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Dr. Jan Mark Burte - Trauma



At one time or another, almost all individuals experience trauma. Trauma may be minor or significant. Needless to say, almost all individuals experienced some degree of trauma on 9/11. For those who were there that day, the trauma may have been greater than for those who had watched it on television. However, for those who had watched and waited for word from loved ones who were at the World Trade Center, the trauma may have been equally great.


What is Trauma?


Trauma is a complicated experience. It may occur in childhood as a result of abuse, neglect or exposure to overwhelming situations. When children internalize their traumatic experiences, a range of symptoms may often develop. Through the administration of psychotherapy, they can learn to re-master and understand the trauma, develop coping mechanisms and re-develop a sense of security in the world.


For adults, traumas from childhood often continue to influence behaviors, beliefs and emotions. Overwhelming experiences in adulthood (e.g., exposure to combat, serious motor vehicle accidents, death of a loved one, or hurricanes) can cause various levels of trauma. The treatment of trauma may include focusing on the persons perceptions of the event, the actual event or their anticipation of future events. It is the overwhelming sense of helplessness and loss of control which needs to be addressed. Hypnosis, psychotherapy, systematic desensitization and EMDR have shown their effectiveness in treating trauma.


Often, trauma incurs significant symptomology, inclusive of sleeplessness, nightmares, hyper-startle responses, phobic responding, agitation, racing thoughts and depression.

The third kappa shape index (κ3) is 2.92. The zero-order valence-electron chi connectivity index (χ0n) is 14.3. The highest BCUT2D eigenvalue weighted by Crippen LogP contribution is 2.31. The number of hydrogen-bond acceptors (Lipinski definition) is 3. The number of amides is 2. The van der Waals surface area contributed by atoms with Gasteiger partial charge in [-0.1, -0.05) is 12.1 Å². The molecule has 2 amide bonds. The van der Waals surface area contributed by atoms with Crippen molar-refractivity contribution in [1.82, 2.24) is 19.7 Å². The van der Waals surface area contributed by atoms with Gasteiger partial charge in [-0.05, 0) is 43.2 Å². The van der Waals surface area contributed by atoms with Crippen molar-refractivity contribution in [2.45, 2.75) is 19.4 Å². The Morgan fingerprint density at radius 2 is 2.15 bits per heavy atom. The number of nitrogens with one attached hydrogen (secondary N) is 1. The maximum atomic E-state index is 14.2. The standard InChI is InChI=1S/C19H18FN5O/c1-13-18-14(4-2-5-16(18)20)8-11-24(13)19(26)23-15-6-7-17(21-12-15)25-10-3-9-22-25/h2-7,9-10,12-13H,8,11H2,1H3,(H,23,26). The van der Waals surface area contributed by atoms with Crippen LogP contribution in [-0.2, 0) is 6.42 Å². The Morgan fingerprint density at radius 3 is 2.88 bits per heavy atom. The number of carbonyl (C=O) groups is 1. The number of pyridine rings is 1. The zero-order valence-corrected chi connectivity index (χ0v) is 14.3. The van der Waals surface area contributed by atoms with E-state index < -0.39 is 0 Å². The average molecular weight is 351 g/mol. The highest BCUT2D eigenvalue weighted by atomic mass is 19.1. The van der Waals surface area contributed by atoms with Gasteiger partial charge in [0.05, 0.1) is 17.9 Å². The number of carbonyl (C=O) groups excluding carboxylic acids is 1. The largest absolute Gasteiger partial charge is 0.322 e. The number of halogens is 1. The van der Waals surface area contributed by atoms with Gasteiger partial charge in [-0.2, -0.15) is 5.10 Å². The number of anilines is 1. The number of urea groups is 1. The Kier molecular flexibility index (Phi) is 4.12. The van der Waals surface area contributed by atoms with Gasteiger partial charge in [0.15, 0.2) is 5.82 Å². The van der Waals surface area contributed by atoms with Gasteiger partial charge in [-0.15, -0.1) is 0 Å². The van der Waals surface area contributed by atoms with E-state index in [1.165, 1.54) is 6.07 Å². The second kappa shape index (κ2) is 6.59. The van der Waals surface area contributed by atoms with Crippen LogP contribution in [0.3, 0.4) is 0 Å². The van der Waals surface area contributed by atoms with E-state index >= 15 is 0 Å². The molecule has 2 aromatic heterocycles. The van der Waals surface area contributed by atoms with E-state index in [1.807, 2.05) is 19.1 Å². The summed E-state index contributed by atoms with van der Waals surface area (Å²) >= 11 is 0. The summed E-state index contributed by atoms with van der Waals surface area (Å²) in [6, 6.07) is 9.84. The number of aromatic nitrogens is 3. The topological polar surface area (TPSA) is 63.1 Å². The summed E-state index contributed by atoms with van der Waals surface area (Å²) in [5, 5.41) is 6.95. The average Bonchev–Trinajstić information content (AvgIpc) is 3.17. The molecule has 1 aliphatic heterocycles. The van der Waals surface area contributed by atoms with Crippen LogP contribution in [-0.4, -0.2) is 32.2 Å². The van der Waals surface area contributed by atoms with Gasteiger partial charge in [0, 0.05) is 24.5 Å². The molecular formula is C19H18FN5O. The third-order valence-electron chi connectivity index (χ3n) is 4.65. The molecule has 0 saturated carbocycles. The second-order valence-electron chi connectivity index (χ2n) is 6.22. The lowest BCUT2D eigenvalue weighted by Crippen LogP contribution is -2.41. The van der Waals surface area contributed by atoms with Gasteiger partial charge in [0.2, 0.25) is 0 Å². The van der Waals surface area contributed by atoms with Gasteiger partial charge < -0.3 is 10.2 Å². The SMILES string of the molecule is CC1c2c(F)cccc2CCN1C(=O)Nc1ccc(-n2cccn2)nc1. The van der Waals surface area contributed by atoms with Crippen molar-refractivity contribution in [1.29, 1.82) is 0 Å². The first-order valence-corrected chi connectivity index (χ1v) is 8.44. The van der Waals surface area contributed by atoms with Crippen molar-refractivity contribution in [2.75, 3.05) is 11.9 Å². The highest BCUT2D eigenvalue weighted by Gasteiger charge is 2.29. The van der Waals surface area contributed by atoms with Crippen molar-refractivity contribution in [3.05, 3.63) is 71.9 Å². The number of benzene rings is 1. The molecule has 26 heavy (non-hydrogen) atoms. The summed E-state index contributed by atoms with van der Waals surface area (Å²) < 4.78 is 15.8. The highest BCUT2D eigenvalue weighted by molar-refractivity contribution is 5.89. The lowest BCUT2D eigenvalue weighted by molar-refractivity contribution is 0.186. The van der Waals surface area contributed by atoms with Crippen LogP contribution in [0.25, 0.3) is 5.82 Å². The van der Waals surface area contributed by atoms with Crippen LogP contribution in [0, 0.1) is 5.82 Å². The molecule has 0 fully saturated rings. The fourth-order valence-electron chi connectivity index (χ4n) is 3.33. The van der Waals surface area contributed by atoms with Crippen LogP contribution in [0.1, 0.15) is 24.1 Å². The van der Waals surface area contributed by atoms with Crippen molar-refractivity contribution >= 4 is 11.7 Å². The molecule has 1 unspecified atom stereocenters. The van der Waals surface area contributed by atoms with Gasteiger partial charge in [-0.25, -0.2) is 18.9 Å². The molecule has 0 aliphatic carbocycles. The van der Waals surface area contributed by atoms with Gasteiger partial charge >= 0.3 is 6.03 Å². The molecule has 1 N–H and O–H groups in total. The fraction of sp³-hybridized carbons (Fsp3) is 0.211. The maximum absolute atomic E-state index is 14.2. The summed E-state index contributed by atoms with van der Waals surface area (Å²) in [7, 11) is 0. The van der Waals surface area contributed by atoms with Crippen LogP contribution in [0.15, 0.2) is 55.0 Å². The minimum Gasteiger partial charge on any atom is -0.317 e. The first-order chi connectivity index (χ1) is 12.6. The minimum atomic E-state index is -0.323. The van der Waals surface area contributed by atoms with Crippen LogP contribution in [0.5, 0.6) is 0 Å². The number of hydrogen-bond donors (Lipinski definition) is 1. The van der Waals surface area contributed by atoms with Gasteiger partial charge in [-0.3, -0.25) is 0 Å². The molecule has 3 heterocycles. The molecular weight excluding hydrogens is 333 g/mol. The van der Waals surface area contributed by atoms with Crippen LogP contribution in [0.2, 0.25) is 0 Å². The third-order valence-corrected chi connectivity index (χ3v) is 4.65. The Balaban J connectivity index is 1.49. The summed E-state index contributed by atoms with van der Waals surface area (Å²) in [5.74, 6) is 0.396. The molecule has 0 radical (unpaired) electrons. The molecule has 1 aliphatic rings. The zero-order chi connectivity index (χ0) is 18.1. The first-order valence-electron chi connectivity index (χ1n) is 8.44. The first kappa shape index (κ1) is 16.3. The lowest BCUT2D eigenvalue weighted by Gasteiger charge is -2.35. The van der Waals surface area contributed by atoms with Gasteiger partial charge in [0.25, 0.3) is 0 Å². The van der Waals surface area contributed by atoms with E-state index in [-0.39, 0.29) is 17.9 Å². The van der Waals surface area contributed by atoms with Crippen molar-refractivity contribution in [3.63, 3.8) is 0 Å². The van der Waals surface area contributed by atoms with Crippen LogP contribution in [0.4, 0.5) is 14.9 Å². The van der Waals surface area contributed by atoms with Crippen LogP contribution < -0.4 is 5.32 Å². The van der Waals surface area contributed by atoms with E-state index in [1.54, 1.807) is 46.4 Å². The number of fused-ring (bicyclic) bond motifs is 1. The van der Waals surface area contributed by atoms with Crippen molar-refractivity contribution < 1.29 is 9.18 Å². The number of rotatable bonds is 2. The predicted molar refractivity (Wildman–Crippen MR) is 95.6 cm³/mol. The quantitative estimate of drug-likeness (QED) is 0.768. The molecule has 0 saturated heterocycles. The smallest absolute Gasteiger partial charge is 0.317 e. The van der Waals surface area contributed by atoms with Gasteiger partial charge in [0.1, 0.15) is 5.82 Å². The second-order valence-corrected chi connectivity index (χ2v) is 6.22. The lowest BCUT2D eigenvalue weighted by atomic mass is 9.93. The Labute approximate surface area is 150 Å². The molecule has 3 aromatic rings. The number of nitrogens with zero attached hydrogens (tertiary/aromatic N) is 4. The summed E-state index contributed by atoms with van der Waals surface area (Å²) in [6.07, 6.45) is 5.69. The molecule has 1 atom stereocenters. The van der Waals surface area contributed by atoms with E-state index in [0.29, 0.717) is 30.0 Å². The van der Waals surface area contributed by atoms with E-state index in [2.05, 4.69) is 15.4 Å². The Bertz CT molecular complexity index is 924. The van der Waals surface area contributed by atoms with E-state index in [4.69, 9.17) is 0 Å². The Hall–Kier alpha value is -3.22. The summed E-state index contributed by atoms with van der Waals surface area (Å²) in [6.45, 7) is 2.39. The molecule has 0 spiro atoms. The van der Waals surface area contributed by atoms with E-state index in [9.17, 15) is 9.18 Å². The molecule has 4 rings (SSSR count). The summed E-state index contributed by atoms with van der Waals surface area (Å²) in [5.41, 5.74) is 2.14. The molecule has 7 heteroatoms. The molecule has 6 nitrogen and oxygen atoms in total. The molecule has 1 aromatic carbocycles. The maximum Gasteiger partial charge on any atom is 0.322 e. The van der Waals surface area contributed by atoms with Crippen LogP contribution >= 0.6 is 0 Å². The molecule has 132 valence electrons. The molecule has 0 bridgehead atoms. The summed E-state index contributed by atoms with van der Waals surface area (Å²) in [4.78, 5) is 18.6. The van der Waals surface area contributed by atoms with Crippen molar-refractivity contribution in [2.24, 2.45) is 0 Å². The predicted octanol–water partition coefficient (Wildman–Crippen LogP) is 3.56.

Many of these symptoms can be treated conjointly with psychotropic medications. Frequently, benzodiazapines such as Xanax, sleep medications. such as Ambien CR, antidepressants, such as Effexor CR. and Lexapro for depression and anxiety can help address some of these symptoms.


For severe trauma, especially where there has been physical injury, an integrated approach of medical intervention for pain and injury, psychiatry for psychopharmacological management of symptoms and psychotherapy emotional distress and pain control works best.


At times, the cause of the trauma may be an event about which the individual feels shame (e.g., childhood sexual abuse). It may not be until adulthood circumstances place stress on the individual that these earlier traumas get expressed. Trauma is a treatable condition and anyone who is suffering from childhood or adult trauma should seek treatment.


For acute trauma (e.g,. motor vehicle accidents), phobias, fears, anxiety and avoidance of driving or being a passenger in a car can be treated and resolved. Trauma and pain management often require specialized interventions. Individuals should seek out professionals with training and experience in these areas when seeking out a therapist.